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pypm install zc.extrinsicreference

How to install zc.extrinsicreference

  1. Download and install ActivePython
  2. Open Command Prompt
  3. Type pypm install zc.extrinsicreference
 Python 2.7Python 3.2Python 3.3
Windows (32-bit)
0.3.0 Available View build log
Windows (64-bit)
0.3.0 Available View build log
Mac OS X (10.5+)
0.3.0 Available View build log
Linux (32-bit)
0.3.0 Available View build log
Linux (64-bit)
0.3.0 Available View build log
ZPL 2.1
Lastest release
version 0.3.0 on Jan 5th, 2011

Extrinsic Key References

See src/zc/extrinsicreference/README.txt for details.

Detailed Documentation

Extrinsic References

Extrinsic reference registries record a key and one or more values to which they refer. The key and all values must be adaptable to zope.app.keyreference.interfaces.IKeyReference.

>>> import zc.extrinsicreference
>>> references = zc.extrinsicreference.ExtrinsicReferences()
>>> references.add(1, 2)
Traceback (most recent call last):
TypeError: ('Could not adapt', 1...
>>> from zope import interface, component
>>> from zope.app.keyreference.interfaces import IKeyReference
>>> class IMyObject(interface.Interface):
...     "An interface for which we register an IKeyReference adapter"
...     id = interface.Attribute("An id unique to IMyObject instances")
>>> class MyObject(object):
...     interface.implements(IMyObject)
...     _id_counter  = 0
...     @classmethod
...     def _getId(cls):
...         val = cls._id_counter
...         cls._id_counter += 1
...         return val
...     def __init__(self):
...         self.id = self._getId()
>>> class DummyKeyReference(object):
...     interface.implements(IKeyReference)
...     component.adapts(IMyObject)
...     key_type_id = 'zc.extrinsicreference.doctest'
...     def __init__(self, obj):
...         self.object = obj
...     def __call__(self):
...         """Get the object this reference is linking to.
...         """
...         return self.object
...     def __hash__(self):
...         """Get a unique identifier of the referenced object.
...         """
...         return hash(self.object.id)
...     def __cmp__(self, other):
...         """Compare the reference to another reference.
...         """
...         if self.key_type_id == other.key_type_id:
...             return cmp(self.object.id, other.object.id)
...         return cmp(self.key_type_id, other.key_type_id)
>>> component.provideAdapter(DummyKeyReference)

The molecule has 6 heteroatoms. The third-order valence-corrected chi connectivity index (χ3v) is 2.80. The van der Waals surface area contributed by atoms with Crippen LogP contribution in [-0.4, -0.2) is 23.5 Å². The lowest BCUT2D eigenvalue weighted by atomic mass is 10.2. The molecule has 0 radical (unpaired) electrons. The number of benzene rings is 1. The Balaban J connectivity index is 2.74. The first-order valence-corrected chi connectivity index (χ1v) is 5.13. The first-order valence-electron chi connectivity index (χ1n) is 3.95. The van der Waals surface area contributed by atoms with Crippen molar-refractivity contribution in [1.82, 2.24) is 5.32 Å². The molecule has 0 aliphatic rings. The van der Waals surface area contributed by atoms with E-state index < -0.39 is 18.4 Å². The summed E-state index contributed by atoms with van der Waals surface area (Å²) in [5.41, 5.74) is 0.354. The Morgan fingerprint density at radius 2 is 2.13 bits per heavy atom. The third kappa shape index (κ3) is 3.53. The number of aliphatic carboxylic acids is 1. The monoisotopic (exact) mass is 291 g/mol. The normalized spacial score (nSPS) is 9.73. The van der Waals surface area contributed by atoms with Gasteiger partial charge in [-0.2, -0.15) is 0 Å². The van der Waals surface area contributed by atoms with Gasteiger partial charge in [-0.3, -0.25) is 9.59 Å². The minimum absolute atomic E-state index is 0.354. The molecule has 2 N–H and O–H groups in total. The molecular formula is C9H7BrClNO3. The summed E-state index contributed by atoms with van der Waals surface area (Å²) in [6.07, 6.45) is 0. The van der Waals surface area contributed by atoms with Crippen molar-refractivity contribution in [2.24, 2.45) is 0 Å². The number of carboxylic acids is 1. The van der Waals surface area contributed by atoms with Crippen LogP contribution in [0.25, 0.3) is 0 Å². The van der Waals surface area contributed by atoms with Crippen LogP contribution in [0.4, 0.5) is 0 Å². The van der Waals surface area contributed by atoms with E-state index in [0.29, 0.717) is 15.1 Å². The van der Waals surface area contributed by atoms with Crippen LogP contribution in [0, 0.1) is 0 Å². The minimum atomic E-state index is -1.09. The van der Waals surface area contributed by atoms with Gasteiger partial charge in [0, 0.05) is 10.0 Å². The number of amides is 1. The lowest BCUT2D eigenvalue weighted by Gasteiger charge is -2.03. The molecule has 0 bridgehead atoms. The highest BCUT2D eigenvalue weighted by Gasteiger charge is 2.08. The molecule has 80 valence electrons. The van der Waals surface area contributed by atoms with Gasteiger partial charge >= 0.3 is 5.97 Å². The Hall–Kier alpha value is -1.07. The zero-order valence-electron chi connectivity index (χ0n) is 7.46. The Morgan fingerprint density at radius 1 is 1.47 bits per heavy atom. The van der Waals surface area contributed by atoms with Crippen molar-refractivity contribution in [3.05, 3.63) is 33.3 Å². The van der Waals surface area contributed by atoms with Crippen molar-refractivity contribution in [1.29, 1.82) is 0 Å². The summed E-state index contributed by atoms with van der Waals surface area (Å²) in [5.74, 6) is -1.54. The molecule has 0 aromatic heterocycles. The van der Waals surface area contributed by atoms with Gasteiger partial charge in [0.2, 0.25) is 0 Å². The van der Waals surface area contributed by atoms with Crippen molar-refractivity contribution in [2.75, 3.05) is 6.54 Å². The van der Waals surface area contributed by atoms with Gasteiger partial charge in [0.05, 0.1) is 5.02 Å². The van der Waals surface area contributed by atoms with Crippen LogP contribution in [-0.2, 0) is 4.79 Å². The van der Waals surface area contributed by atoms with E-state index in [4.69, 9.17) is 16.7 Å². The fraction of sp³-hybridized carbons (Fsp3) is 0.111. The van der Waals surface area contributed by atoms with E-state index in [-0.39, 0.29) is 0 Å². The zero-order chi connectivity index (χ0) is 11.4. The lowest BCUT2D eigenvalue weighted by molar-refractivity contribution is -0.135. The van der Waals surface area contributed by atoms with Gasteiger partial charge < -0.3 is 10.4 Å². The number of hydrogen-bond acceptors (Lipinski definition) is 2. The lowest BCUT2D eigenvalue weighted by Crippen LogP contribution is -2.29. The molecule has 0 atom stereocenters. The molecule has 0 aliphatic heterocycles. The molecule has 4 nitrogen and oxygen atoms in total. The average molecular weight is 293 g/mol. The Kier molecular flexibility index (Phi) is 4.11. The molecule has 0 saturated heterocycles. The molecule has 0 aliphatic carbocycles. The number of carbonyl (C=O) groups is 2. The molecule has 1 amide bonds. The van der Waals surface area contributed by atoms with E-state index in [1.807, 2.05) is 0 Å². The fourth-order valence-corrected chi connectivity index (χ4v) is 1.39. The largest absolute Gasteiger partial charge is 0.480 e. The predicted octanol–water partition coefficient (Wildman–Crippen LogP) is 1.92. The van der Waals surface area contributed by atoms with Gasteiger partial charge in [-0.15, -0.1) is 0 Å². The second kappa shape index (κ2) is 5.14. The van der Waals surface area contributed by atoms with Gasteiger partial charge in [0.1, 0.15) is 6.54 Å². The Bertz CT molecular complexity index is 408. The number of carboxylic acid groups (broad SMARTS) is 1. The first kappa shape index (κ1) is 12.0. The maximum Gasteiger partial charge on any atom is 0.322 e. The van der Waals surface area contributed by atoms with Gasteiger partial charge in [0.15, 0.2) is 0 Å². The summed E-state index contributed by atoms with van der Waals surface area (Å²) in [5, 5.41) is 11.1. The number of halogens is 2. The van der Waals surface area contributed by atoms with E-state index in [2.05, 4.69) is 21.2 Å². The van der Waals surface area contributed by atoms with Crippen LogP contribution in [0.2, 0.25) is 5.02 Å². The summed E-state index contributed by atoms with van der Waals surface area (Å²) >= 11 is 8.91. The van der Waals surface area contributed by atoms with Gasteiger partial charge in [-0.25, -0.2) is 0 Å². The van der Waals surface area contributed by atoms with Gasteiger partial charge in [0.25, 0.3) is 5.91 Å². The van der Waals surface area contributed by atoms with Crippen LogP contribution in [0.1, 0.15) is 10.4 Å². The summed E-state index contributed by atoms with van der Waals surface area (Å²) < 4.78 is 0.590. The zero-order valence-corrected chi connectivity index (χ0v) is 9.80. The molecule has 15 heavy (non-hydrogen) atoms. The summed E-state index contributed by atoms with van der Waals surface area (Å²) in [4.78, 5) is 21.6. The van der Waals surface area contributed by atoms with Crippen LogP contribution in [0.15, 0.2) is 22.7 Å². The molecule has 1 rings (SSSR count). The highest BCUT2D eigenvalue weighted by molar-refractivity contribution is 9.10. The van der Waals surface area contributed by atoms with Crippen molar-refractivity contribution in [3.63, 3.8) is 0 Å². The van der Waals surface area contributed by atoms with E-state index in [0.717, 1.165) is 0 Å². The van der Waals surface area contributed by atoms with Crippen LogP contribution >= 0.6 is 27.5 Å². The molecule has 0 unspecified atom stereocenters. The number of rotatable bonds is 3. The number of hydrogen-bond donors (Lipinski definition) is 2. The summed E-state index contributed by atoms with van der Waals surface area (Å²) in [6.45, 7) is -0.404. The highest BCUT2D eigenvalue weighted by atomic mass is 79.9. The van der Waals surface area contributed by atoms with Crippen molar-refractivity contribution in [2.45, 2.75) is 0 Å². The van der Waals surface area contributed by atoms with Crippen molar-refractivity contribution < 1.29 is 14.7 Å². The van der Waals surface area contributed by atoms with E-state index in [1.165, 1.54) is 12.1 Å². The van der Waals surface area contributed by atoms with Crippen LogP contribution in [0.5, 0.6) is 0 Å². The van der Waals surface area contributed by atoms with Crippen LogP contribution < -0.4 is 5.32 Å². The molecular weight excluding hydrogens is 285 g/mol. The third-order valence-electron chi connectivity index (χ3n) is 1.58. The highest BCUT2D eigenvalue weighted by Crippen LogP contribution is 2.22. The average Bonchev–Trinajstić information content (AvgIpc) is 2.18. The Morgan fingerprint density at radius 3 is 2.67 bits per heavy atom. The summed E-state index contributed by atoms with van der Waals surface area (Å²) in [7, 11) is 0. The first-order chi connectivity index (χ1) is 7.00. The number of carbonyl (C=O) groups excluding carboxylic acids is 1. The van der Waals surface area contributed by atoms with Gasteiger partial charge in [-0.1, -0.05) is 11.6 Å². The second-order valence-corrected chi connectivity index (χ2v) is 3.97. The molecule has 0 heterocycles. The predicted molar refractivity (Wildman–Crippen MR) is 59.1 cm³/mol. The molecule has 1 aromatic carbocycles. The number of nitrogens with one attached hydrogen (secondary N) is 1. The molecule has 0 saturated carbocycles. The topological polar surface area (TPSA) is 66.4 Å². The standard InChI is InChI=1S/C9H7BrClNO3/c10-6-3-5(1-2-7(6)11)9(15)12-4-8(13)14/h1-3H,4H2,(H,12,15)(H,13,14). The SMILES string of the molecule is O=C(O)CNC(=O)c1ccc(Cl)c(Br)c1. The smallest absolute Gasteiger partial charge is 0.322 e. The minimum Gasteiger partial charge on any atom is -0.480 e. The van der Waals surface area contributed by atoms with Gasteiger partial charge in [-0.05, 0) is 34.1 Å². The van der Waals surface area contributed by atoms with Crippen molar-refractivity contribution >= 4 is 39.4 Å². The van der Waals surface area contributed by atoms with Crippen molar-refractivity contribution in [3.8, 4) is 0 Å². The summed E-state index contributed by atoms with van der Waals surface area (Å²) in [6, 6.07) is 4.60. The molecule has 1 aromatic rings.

>>> object1 = MyObject()
>>> references.add(object1, 2)
Traceback (most recent call last):
TypeError: ('Could not adapt', 2...
>>> value1 = MyObject()
>>> value2 = MyObject()
>>> references.add(object1, value1)
>>> references.add(object1, value2)

Values can be retrieved by their key:

>>> set(references.get(object1)) == set((value1, value2))

References can be removed:

>>> references.remove(object1, value1)
>>> list(references.get(object1)) == [value2]

But if the reference is not registered, removing it raises a KeyError.

>>> references.remove(object1, value1)
Traceback (most recent call last):
>>> object2 = MyObject()
>>> references.remove(object2, value2)
Traceback (most recent call last):

If you prefer to silently ignore these errors, use discard.

>>> references.discard(object1, value1)
>>> references.discard(object2, value2)

Otherwise, you can use contains to determine if the reference exists:

>>> references.contains(object1, value1)
>>> references.contains(object2, value2)
>>> references.contains(object1, value2)

If a key has no associated values, an empty iterable is returned:

>>> references.discard(object1, value2)
>>> list(references.get(object1))

Adding a value more than once does not cause the value to be included in the result sequence more than once:

>>> references.add(object1, value1)
>>> references.add(object1, value1)
>>> list(references.get(object1)) == [value1]

The set method destructively sets the given values for the object. Repeated objects are collapsed to a single instance.

>>> references.set(object1, (value2, object2, value2, value2, object2))
>>> references.contains(object1, value1)
>>> len(list(references.get(object1)))
>>> set(references.get(object1)) == set((value2, object2))
>>> references.set(object1, ())
>>> len(list(references.get(object1)))

The update method adds values to the previous values, non-destructively.

>>> references.add(object1, value1)
>>> references.update(object1, (value2, object2, value2))
>>> len(list(references.get(object1)))
>>> set(references.get(object1)) == set((value1, value2, object2))


0.3.0 (2009-08-27)
  • Fix errors introduced in 0.2.0 refactoring:

1. Stop referring to extrinsicreference module from ZCML. The code is now in __init__.py.

2. Revert registerShortcut and unregisterShortcut changes. These two functions are handlers in track_shortcuts.zcml.

  1. Add more package infrastructure, such as this file.
0.2.0 (2009-08-26)
  • Refactored an existing stable code.
  • Initial release as an egg.

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Last updated Jan 5th, 2011

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